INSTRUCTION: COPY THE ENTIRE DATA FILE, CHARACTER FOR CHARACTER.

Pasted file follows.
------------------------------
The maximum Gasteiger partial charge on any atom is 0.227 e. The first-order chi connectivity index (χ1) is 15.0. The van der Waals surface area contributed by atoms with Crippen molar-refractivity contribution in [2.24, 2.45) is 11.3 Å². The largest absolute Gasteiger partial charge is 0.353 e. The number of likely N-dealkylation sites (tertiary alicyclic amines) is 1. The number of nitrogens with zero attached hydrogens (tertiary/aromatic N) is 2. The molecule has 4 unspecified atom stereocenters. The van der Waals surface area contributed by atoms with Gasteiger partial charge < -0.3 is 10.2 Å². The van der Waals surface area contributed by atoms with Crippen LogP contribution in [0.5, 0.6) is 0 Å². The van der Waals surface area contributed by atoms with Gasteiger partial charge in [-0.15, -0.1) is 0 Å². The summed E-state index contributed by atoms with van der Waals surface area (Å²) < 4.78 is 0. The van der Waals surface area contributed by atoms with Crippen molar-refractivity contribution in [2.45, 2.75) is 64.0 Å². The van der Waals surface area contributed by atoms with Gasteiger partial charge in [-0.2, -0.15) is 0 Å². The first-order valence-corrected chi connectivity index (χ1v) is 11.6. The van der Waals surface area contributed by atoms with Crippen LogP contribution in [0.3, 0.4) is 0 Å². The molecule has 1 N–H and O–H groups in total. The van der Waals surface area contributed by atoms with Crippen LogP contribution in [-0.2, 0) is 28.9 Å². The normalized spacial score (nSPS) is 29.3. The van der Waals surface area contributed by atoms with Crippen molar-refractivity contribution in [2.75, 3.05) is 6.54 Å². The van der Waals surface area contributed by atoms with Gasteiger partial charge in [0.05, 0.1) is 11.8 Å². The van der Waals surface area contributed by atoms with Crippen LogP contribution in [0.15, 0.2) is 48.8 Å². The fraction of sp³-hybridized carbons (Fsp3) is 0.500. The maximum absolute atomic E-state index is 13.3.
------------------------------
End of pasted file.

The maximum Gasteiger partial charge on any atom is 0.227 e. The first-order chi connectivity index (χ1) is 15.0. The van der Waals surface area contributed by atoms with Crippen molar-refractivity contribution in [2.24, 2.45) is 11.3 Å². The largest absolute Gasteiger partial charge is 0.353 e. The number of likely N-dealkylation sites (tertiary alicyclic amines) is 1. The number of nitrogens with zero attached hydrogens (tertiary/aromatic N) is 2. The molecule has 4 unspecified atom stereocenters. The van der Waals surface area contributed by atoms with Gasteiger partial charge < -0.3 is 10.2 Å². The van der Waals surface area contributed by atoms with Crippen LogP contribution in [0.5, 0.6) is 0 Å². The van der Waals surface area contributed by atoms with Gasteiger partial charge in [-0.15, -0.1) is 0 Å². The summed E-state index contributed by atoms with van der Waals surface area (Å²) < 4.78 is 0. The van der Waals surface area contributed by atoms with Crippen molar-refractivity contribution in [2.45, 2.75) is 64.0 Å². The van der Waals surface area contributed by atoms with Gasteiger partial charge in [-0.2, -0.15) is 0 Å². The first-order valence-corrected chi connectivity index (χ1v) is 11.6. The van der Waals surface area contributed by atoms with Crippen LogP contribution in [0.3, 0.4) is 0 Å². The molecule has 1 N–H and O–H groups in total. The van der Waals surface area contributed by atoms with Crippen LogP contribution in [-0.2, 0) is 28.9 Å². The normalized spacial score (nSPS) is 29.3. The van der Waals surface area contributed by atoms with Crippen molar-refractivity contribution in [2.75, 3.05) is 6.54 Å². The van der Waals surface area contributed by atoms with Gasteiger partial charge in [0.05, 0.1) is 11.8 Å². The van der Waals surface area contributed by atoms with Crippen LogP contribution in [0.15, 0.2) is 48.8 Å². The fraction of sp³-hybridized carbons (Fsp3) is 0.500. The maximum absolute atomic E-state index is 13.3.